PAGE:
- D.J. Caruso
- Reviewed by
- Josť Ruiloba a.k.a. Morris
- Review date
- Monday, April 30, 2007
When Kale (Shia LaBeouf) loses his father he goes into rebellious mode, going as far as punching his Spanish teacher and getting sentenced to three months of house arrest. With nothing else to do, he grows a knack for watching his neighbors, falling in love with beautiful Ashley (Sarah Roemer) and suspecting that creepy Mr. Turner (David Morse) is a serial killer.
Hit-and-miss director D.J. Caruso worked from a script by Christopher Landon and Carl Ellsworth. Anyone with knowledge of movies will certainly think of Alfred Hitchcockís Rear Window (1954) at least once while watching this similarly-themed flick that takes some references from it but that is its own breed. For two-thirds it works as a better-than-average thriller with compelling characters, intriguing situations and a fitting pace. But then the movie decides to turn into a slasher romp and thatís when everything goes down the toilet. It is a change so abrupt I couldnít believe the filmmakers were throwing everything away for a by-the-numbers climax. But they did, and itís a pity.
That said, when the movie works it provides a lot of solid entertainment. It opens with one of the most visceral accidents ever committed to celluloid, easily the best sequence in the movie. It then moves forward in time and slowly develops its characters as Kale starts to show interest in the soap operas taking place every day around his house. The approach to voyeurism is not deeply dealt with, but this isnít an existential drama. The way Kale gradually changes, without ever going over-board, is presented in credible fashion. Actually I was amazed at how well-written his character is; I know people who are just like him and he feels impressively natural. Tension builds as he gets more immersed in sordid affairs and the cat-and-mouse game with his supposedly evil neighbor is consistently fun to watch.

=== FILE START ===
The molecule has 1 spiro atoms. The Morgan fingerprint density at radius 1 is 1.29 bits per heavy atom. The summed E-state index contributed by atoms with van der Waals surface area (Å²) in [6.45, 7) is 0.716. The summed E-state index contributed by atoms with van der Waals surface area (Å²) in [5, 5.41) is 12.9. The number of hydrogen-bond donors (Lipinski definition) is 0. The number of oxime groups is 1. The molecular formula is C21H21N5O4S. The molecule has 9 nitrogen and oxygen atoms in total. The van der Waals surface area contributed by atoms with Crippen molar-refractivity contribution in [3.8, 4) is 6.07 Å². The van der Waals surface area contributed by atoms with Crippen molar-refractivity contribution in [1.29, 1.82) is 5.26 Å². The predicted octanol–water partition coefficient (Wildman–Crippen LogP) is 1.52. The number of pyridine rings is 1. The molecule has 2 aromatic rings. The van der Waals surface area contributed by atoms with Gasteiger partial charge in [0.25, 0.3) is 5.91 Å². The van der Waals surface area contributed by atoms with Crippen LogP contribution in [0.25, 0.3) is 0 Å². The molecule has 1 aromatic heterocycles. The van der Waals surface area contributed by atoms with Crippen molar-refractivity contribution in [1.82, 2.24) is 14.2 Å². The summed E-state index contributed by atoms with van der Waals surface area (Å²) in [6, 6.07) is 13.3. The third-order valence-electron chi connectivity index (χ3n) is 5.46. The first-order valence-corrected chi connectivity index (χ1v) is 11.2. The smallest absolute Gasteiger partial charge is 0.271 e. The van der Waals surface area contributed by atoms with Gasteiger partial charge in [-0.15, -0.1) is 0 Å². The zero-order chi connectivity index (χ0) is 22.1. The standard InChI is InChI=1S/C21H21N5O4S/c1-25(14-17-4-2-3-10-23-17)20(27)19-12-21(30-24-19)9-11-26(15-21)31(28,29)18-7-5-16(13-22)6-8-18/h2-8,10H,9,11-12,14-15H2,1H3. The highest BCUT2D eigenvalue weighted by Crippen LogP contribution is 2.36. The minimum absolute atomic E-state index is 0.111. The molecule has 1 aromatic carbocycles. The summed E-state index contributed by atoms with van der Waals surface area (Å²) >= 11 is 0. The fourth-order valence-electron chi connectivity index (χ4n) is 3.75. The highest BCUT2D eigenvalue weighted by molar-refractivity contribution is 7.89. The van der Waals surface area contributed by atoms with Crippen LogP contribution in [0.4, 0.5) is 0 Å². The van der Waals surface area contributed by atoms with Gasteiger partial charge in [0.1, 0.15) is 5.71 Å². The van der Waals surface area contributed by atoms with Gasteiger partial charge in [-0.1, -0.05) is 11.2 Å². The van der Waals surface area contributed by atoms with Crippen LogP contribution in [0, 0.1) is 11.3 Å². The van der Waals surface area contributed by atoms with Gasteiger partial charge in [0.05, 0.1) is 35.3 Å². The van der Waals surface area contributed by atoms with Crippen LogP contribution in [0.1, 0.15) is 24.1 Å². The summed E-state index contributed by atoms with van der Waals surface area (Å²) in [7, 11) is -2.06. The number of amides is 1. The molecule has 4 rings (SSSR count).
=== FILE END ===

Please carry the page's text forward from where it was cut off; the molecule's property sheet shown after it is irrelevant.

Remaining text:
Actor Shia LaBeouf, widely considered to be the next big thing, is actually excellent in the lead role and shows why so many people are trusting him with bigger projects. He has charisma, focus and an approachable quality to him that makes him especially endearing. David Morse is in full-creep mode and even though his work is good maybe a different choice of actor wouldíve served the movie better. Supporting players Sarah Roemer, Viola Davis and Carrie-Anne Moss (in a small role as Kaleís mother) are good.
By the way... great title!
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